eBook Bullet Park download

by John Cheever

eBook Bullet Park download ISBN: 0786200820
Author: John Cheever
Publisher: Thorndike Pr (December 1, 1993)
Language: English
Pages: 293
ePub: 1227 kb
Fb2: 1126 kb
Rating: 4.7
Other formats: lrf rtf mbr mobi
Category: Literature

Home John Cheever Bullet Park.

Home John Cheever Bullet Park. 1 2 3 4 5 6 7 8 9 10 11 12 13 14 15 16 17 18 19. Also by john cheever. Oh What a Paradise It Seems (1982).

John William Cheever (May 27, 1912 – June 18, 1982) was an American novelist and short story writer. He is sometimes called "the Chekhov of the suburbs. His fiction is mostly set in the Upper East Side of Manhattan, the Westchester suburbs, old New England villages based on various South Shore towns around Quincy, Massachusetts, where he was born, and Italy, especially Rome.

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FREE shipping on qualifying offers. Welcome to Bullet Park, a township in which even the most buttoned-down gentry sometimes manage to terrify themselves simply by looking in the mirror. In these exemplary environs John Cheever traces the fateful intersection of two men: Eliot Nailles.

I was able to get the place and eight acres of land for thirty-five thousand dollars. I woke early, swam in the pool, ate a large breakfast and settled down to work at a table in the yellow room. I worked happily until one or sometimes later and then ate a bowl of soup. I bought some tools and spent the afternoons clearing the woods around the house and cutting and stacking wood for the fireplace. At five I took another swim and drank.

of John Cheever's book, you'll also receive an exclusive Jim Atlas interview. This interview where James Atlas interviews Blake Bailey about the life and work of John Cheever begins as soon as the audiobook ends.

As an added bonus, when you purchase our Audible Modern Vanguard production of John Cheever's book, you'll also receive an exclusive Jim Atlas interview. This production is part of our line, a collection of important works from groundbreaking authors.

John Cheever Bullet Park The Temple Of Light PART 1 I II III IV V VI VII VIII IX X PART 2 XI XII XIII XIV XV PART 3 XVI XVII About The Author. John Cheever Bullet Park. Are you the holy man?" Hammer asked. I've never claimed to be that.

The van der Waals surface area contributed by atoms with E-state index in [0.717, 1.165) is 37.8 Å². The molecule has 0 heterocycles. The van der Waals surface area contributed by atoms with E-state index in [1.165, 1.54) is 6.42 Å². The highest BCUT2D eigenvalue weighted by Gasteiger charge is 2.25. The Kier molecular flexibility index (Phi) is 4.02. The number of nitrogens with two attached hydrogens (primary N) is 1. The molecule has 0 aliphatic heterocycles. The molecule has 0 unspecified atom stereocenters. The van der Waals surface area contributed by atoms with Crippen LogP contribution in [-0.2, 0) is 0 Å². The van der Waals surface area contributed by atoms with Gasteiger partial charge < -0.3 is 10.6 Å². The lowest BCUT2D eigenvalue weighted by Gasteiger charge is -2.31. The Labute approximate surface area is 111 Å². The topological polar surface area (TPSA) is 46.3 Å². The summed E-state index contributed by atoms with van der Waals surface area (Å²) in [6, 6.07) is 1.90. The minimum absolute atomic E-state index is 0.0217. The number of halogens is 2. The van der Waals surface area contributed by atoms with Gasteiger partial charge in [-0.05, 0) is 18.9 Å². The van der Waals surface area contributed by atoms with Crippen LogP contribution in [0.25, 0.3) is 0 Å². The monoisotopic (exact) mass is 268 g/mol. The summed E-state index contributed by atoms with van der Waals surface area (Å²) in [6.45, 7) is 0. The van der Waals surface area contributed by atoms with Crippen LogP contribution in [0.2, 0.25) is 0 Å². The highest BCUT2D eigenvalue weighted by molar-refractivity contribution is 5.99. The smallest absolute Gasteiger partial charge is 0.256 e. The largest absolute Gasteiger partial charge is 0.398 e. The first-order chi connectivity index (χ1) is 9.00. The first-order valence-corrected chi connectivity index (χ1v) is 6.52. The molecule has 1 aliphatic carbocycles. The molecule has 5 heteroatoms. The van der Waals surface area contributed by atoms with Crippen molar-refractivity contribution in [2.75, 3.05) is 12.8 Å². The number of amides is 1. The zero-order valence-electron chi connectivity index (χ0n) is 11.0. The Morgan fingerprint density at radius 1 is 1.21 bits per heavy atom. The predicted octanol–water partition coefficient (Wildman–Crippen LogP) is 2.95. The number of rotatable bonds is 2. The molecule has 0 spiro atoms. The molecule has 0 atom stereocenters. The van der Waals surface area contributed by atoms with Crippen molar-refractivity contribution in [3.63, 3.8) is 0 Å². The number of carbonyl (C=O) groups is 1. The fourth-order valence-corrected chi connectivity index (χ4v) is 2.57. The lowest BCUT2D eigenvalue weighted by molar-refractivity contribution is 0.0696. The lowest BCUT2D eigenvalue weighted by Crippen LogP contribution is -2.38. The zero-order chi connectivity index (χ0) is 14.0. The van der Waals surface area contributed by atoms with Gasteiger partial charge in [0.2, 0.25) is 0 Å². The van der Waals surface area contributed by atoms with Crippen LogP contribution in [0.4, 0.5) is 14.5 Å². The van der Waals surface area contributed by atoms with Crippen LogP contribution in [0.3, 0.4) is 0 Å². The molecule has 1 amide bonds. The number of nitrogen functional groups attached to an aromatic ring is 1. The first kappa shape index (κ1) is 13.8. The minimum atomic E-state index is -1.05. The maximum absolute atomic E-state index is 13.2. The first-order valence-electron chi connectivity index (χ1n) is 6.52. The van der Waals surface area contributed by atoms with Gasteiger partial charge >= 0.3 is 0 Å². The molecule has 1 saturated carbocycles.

Eliot Nailles loves his wife and son to distraction; Paul Hammer is a bastard named after a common household tool.

John Cheever is an enchanted realist, and his voice, in his luminous short stories and in incomparable novels like Bullet Park and Falconer, is as rich and distinctive as any of the leading voices of postwar American literature. Cheever’s deepest, most challenging book. It has the tone of a summing-up and the tension of a vision.

An unusual adventure story of two men and the strange circumstances which bind them together
Comments: (7)
What happens when the middle class, American Dream is not enough? Bullet Park is a familiar, suburb of the late 20th century. All the neighbors have good lives and try to keep their quirks and demons to themselves. But Nellie and Nailles have a son who suffers severe depression and the America of mouthwash and country clubs doesn't have a solution.
Cheever often writes as if he is a handheld movie camera rolling in and out of characters' lives in a continuous stream. Mostly, it is delightful reading. Occasionally I become impatient to get off a character's stream of consciousness and back to a plot. I was assigned this novel to read decades ago as a junior in college. I could not appreciate it then. This is a novel for readers who have lived in marriage and child rearing, who understand careers and anxieties.
Beautifully written. Satisfying as a warm bath. Wandering story with eloquent depiction of suburban life but without direction or coherence. A triumph of form over substance.
Cheever slowly and deliberately fills out the image of a suburban town, by setting character vignettes and then delving deeply into descriptive personal details. At first this effect is a bit off-putting, like a conversation going on a bizarre tangent; but Cheever's consistency and execution make it an effective (if unorthodox) prose approach. This book deals with several issues like depression, addiction, marriage problems, and general dissatisfaction with American life with very few positive or humorous moments. Despite the dark mood, Bullet Park is a satisfying read from a great American writer dealing with the two sides of suburban life: appearances and reality.
This story has the funniest villian in all of modern literature (in my opinion)!
It's a great book and Cheever a great writer. Sometimes the action declines and the details are too many, but anyway, everyone should read it. Te finale is amazing.
For long stretches, "Bullet Park" tells highly abstract stories, such as Hammer's quest for the calming yellow room. These sections are odd but riveting, achieving emotional truth in a flat dreamy landscape. At other times, the book tells stories of dated exaggeration, such as the French teacher's hysterical reaction to Tony Nailles. These sections are angry and a little obvious. Regardless, I nearly read this book in a single afternoon, which demonstrates that "Bullet Park" has a weird narrative power. But apart from its language, which is flat and anti-emotive (WASP suburbs, I suppose), does it really hold together?
I bought this book for my kindle, and can honestly say that it was worth the money spent.
Cheever is a master story teller, and from the very first page, to the last, you feel immersed in Bullet Park, and the main characters Nailles and Hammer.
I won't say any more, except that books like these are sadly hard to find these days.
A searing send-off of suburban life outside of New York in the late 1950s-60s. Poignant, but not overly a downer, as it does have its moments of levity. " in status-symbol land..."
Deerfield, MA